Is Iran's Internet Down? Country Faces Fresh Web Outages During Protests Over Downed Plane

Fresh internet outages appeared to impact users in Iran over the weekend as President Donald Trump demanded on Twitter that the country maintain access for its citizens.

Internet mapping tools and security analysts indicate downtime aligned with Iran's admission that its military shot down Ukraine International Airlines Flight 752, causing the deaths of 176 innocent people and sparking large protests in Tehran's Azadi Square.

Data from the Oracle Internet Intelligence Map, which tracks web connections, shows traffic shifts hit Iranian internet providers on Saturday and Sunday.

"There are some reports of mild outages over the weekend. [They] appear linked to protests against the PS752 downing," Adrian Shahbaz, of web watchdog Freedom House, told Newsweek via email.

Internet providers named in the Oracle analysis include the Telecommunication Company of Iran (TCI), the Telecommunication Infrastructure Company (TIC) and Respina Networks & Beyond.

Citing the Oracle data, security researcher Collin Anderson said on Twitter the timing of the outages is notable. "Apparent cuts to Iran's international internet connections this morning timed with #PS752 announcement and protests," Anderson wrote Saturday.

Apparent cuts to Iran's international internet connections this morning timed with #PS752 announcement and protests (from @internetintel).

— Collin Anderson (@CDA) January 11, 2020

Based on the real-time tracking tool, services were later restored. However, analysis published this morning by web monitoring firm NetBlocks suggests connection issues are ongoing.

NetBlocks tweeted today: "Drop in internet connectivity registered at Sharif University, Tehran... where students are protesting for colleagues and alumni killed on flight #PS752; national connectivity remains stable despite sporadic disruptions on third day of Iran protests."

Despite a police presence, demonstrations and vigils have been happening at universities in Iran, including Sharif University of Technology and Amirkabir University in Tehran. More than a dozen of the Ukraine-bound flight's victims were Sharif students, The Washington Post reported.

Confirmed: Drop in internet connectivity registered at #Sharif University, Tehran from 11:50 UTC where students are protesting for colleagues and alumni killed on flight #PS752; national connectivity remains stable despite sporadic disruptions on third day of #Iran protests📉

— (@netblocks) January 13, 2020

Amir Rashidi, an internet security and digital rights researcher, noted over the weekend that WhatsApp and Instagram service appeared to have been impacted by outages.

"This is not everywhere but it seems [to be] growing," Rashidi tweeted, later noting that reports suggested mobile data was being restricted for demonstrators in Azadi Square. Rashidi added today: "In some parts of Tehran there is no mobile data."

In some parts of Tehran there is no mobile data.

— AmiR Rashidi (@Ammir) January 13, 2020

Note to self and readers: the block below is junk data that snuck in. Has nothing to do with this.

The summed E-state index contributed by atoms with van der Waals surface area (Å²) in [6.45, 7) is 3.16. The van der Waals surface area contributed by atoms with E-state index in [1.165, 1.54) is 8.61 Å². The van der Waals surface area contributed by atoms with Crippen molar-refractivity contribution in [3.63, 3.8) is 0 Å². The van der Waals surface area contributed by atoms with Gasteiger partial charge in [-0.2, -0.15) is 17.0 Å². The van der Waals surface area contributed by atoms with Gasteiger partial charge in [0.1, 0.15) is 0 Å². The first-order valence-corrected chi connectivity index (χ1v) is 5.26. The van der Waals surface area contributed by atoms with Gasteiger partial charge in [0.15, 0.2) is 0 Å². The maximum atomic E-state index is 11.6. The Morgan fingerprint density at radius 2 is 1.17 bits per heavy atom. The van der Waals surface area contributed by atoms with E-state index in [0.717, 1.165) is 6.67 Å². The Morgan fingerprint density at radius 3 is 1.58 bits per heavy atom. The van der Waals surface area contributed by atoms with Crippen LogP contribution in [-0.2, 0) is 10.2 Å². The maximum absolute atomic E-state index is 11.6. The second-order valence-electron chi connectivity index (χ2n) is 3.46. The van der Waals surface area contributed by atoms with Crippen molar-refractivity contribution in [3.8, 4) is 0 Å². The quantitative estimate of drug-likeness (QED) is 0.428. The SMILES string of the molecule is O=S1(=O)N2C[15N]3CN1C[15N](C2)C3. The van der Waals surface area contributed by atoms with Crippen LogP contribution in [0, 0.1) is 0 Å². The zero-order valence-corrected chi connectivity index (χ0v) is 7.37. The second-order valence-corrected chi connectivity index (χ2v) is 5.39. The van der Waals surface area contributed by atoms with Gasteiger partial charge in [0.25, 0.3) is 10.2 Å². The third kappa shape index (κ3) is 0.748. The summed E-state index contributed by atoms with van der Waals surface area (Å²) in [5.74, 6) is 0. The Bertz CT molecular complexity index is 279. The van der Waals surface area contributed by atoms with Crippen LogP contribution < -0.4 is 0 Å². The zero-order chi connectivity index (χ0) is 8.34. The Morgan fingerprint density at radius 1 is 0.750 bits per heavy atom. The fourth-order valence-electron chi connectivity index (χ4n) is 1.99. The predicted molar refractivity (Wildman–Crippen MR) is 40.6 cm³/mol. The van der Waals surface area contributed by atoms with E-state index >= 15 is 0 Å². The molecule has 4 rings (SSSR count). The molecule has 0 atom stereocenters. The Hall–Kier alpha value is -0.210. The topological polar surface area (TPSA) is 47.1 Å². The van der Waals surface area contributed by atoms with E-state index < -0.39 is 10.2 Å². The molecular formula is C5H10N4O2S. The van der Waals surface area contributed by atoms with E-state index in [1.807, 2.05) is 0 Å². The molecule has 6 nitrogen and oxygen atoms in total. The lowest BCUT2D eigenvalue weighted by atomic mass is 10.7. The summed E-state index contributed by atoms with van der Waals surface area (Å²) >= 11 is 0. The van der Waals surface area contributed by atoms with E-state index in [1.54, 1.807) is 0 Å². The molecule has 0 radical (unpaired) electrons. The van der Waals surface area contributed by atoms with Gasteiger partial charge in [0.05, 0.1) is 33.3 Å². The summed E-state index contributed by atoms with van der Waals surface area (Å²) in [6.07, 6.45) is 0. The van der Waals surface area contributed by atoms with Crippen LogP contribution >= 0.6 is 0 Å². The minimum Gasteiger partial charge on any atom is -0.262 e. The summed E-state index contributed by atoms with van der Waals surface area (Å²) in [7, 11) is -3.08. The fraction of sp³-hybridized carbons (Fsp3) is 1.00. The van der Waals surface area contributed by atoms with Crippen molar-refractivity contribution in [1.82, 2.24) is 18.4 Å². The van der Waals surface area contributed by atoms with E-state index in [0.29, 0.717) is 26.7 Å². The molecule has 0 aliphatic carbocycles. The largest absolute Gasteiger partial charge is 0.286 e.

Protests in the area broke out in the wake of the plane disaster last Wednesday, which Iran's President Hassan Rouhani blamed on "human error."

New footage allegedly taken at one recent demonstration appeared to show Iran's security forces using live ammunition and tear gas on crowds, the Associated Press (AP) reported today. It follows the U.S.-led assassination of Iranian general Qassem Soleimani.

Iran's foreign minister Javad Zarif tweeted Saturday to claim the downing was "human error at time of crisis caused by U.S. adventurism." AP reported Iran's forces were accused of shooting demonstrators during protests about rising gas prices in the country last November.

During that period, NetBlocks confirmed Iran's internet had been disrupted by a "government-imposed" shutdown intended to target the protests that lingered for over a week. Another outage, this time targeting mobile networks, was recorded on December 25.

In a blog post on the blackout last November, Doug Madory, director of internet analysis at Oracle's Internet Intelligence, wrote the outages were potentially unprecedented for the country, which is described as having "highly restricted" web access by Freedom House.

The government has previously blocked the internet by pressurizing internet and mobile providers, Wired reported at the time of the outages relating to the gas-pricing protests.

"It is our understanding some internet disruption is currently affecting Iran, though we believe this to be quite different than what we had seen back in November," a representative of the Open Observatory of Network Interference, a censorship monitor, told Newsweek today.

"We have mixed reports from members of the OONI community saying that in some regions there is an outage, while in other regions there isn't. According to the intel data from Oracle, some traces towards some networks in Iran have failed starting from January 11."

Look at this big dip on TIC.
Source: @InternetIntel

— AmiR Rashidi (@Ammir) January 12, 2020

Trump has made multiple references to Iran's internet situation in recent days. "There can not be another massacre of peaceful protesters, nor an internet shutdown," he tweeted on Saturday.

"To the leaders of Iran - DO NOT KILL YOUR PROTESTERS. Thousands have already been killed or imprisoned by you, and the World is watching. More importantly, the USA is watching. Turn your internet back on and let reporters roam free!" Trump added on Twitter yesterday.

Iran Protests
Iranian students demonstrate following a tribute for the victims of Ukraine International Airlines Flight 752 in front of the Amirkabir University in the capital Tehran, on January 11, 2020. ATTA KENARE/AFP/Getty